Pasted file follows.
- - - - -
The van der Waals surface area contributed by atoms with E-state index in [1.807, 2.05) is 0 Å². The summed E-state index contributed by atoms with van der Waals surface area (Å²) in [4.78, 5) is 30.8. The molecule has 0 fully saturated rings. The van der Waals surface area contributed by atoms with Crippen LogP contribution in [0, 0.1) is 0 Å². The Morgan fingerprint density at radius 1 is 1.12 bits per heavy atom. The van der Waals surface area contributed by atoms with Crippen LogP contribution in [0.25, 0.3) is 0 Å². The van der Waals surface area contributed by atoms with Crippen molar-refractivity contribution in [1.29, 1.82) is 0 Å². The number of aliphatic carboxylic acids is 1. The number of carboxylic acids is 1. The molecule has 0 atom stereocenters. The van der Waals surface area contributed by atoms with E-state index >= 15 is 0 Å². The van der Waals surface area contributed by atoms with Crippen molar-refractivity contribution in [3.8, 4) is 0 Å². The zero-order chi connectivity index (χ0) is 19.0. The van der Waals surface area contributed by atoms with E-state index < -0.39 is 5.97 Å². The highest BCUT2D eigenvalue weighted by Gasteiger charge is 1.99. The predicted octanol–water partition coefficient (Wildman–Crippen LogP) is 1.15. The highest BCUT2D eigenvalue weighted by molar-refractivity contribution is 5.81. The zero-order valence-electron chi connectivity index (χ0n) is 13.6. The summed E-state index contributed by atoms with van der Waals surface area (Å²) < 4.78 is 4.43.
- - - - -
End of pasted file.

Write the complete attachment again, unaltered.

The van der Waals surface area contributed by atoms with E-state index in [1.807, 2.05) is 0 Å². The summed E-state index contributed by atoms with van der Waals surface area (Å²) in [4.78, 5) is 30.8. The molecule has 0 fully saturated rings. The van der Waals surface area contributed by atoms with Crippen LogP contribution in [0, 0.1) is 0 Å². The Morgan fingerprint density at radius 1 is 1.12 bits per heavy atom. The van der Waals surface area contributed by atoms with Crippen LogP contribution in [0.25, 0.3) is 0 Å². The van der Waals surface area contributed by atoms with Crippen molar-refractivity contribution in [1.29, 1.82) is 0 Å². The number of aliphatic carboxylic acids is 1. The number of carboxylic acids is 1. The molecule has 0 atom stereocenters. The van der Waals surface area contributed by atoms with E-state index >= 15 is 0 Å². The van der Waals surface area contributed by atoms with Crippen molar-refractivity contribution in [3.8, 4) is 0 Å². The zero-order chi connectivity index (χ0) is 19.0. The van der Waals surface area contributed by atoms with E-state index < -0.39 is 5.97 Å². The highest BCUT2D eigenvalue weighted by Gasteiger charge is 1.99. The predicted octanol–water partition coefficient (Wildman–Crippen LogP) is 1.15. The highest BCUT2D eigenvalue weighted by molar-refractivity contribution is 5.81. The zero-order valence-electron chi connectivity index (χ0n) is 13.6. The summed E-state index contributed by atoms with van der Waals surface area (Å²) < 4.78 is 4.43.